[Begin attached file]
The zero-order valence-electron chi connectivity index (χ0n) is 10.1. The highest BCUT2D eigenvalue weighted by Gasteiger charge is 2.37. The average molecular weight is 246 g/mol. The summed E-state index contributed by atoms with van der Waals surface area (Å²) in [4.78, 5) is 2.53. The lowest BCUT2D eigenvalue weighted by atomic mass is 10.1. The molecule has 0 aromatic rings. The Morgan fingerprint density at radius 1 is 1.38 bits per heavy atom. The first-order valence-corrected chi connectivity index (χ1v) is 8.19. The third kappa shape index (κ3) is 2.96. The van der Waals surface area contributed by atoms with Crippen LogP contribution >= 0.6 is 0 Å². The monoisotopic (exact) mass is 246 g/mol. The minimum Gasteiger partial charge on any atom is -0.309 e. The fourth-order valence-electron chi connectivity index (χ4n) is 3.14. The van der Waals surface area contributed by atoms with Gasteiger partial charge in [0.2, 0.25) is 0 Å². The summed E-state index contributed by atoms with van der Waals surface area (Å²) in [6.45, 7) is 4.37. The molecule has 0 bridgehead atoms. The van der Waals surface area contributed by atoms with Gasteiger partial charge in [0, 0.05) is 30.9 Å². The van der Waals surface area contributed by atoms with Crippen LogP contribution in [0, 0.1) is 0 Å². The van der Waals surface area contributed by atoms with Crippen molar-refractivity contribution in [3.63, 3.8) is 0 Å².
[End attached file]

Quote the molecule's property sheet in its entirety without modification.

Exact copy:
The zero-order valence-electron chi connectivity index (χ0n) is 10.1. The highest BCUT2D eigenvalue weighted by Gasteiger charge is 2.37. The average molecular weight is 246 g/mol. The summed E-state index contributed by atoms with van der Waals surface area (Å²) in [4.78, 5) is 2.53. The lowest BCUT2D eigenvalue weighted by atomic mass is 10.1. The molecule has 0 aromatic rings. The Morgan fingerprint density at radius 1 is 1.38 bits per heavy atom. The first-order valence-corrected chi connectivity index (χ1v) is 8.19. The third kappa shape index (κ3) is 2.96. The van der Waals surface area contributed by atoms with Crippen LogP contribution >= 0.6 is 0 Å². The monoisotopic (exact) mass is 246 g/mol. The minimum Gasteiger partial charge on any atom is -0.309 e. The fourth-order valence-electron chi connectivity index (χ4n) is 3.14. The van der Waals surface area contributed by atoms with Gasteiger partial charge in [0.2, 0.25) is 0 Å². The summed E-state index contributed by atoms with van der Waals surface area (Å²) in [6.45, 7) is 4.37. The molecule has 0 bridgehead atoms. The van der Waals surface area contributed by atoms with Gasteiger partial charge in [0, 0.05) is 30.9 Å². The van der Waals surface area contributed by atoms with Crippen LogP contribution in [0, 0.1) is 0 Å². The van der Waals surface area contributed by atoms with Crippen molar-refractivity contribution in [3.63, 3.8) is 0 Å².